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Clarke Laments Space Progress

September 24, 2002

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HOUSTON (AP) _ ``We’re lucky to get to Mars in 2020,″ said renowned science fiction writer Arthur C. Clarke, lamenting the progress the world has made in space exploration.

Clarke, who spoke by telephone from his home in Sri Lanka, was among the participants in an event Monday commemorating the 40th anniversary of President John F. Kennedy’s speech at Rice University, where he set forth his goal of landing on the moon.

A panel discussion was held at Rice Stadium, site of Kennedy’s speech on Sept. 12, 1962. Clarke spoke about how Kennedy’s words, which once inspired the race to space, have now fallen on deaf ears.

``The end of the Cold War removed one of the main motivations for the space race,″ he said. ``We’ve reached the stage where not one nation, not even the United States can do it alone. (Space exploration) should be a global enterprise.″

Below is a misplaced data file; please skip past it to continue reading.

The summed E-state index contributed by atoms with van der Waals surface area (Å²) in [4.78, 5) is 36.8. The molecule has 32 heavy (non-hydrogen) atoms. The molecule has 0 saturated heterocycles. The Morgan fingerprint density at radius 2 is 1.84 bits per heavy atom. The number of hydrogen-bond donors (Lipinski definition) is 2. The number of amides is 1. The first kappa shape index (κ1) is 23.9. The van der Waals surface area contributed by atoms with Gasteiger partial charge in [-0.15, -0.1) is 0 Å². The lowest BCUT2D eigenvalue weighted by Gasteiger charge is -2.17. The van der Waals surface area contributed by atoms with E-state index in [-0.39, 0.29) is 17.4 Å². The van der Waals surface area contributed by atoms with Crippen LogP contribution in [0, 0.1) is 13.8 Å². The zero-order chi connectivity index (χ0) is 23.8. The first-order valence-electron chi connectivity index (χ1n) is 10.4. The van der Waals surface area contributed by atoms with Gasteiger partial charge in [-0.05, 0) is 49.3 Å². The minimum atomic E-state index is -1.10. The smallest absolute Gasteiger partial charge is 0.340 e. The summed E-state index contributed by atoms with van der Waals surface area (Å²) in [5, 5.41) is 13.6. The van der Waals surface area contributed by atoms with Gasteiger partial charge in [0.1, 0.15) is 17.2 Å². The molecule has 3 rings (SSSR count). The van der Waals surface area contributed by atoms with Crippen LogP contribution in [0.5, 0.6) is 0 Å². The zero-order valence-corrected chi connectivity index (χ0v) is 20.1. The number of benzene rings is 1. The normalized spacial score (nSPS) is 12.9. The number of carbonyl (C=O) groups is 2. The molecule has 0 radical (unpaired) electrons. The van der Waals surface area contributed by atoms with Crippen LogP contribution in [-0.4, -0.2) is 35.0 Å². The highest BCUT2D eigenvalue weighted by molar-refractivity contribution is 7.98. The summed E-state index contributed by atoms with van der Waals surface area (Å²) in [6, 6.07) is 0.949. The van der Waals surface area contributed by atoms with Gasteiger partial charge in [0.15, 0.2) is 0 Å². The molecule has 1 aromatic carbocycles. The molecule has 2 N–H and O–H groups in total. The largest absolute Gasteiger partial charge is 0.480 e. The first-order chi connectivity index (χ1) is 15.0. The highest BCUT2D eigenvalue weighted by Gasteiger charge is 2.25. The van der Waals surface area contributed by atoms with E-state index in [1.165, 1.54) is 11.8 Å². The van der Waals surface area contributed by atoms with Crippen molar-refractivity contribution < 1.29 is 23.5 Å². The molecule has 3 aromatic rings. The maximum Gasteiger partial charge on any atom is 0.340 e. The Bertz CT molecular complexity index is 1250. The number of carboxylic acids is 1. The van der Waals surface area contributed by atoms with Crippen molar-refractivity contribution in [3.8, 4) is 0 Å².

Clarke, best known for the novel and film ``2001: A Space Odyssey,″ said ``the cost of taking human beings to the space station in orbit could be $200″ one day.

California businessman Dennis Tito, who became the world’s first space tourist when he paid $20 million for a ride on a Russian rocket to the international space station, joked, ``Did Arthur Clarke say $200 to go into space? I wonder if I can get my money back?″

Tito said he’s disappointed that ’N Sync singer Lance Bass would not be the latest space tourist because his flight would have inspired a great amount of interest by young people.

``I think we will see more citizens flying. The public can identify more with private citizens flying,″ he said. If the cost drops, ``we will see space flight become more a part of our culture.″

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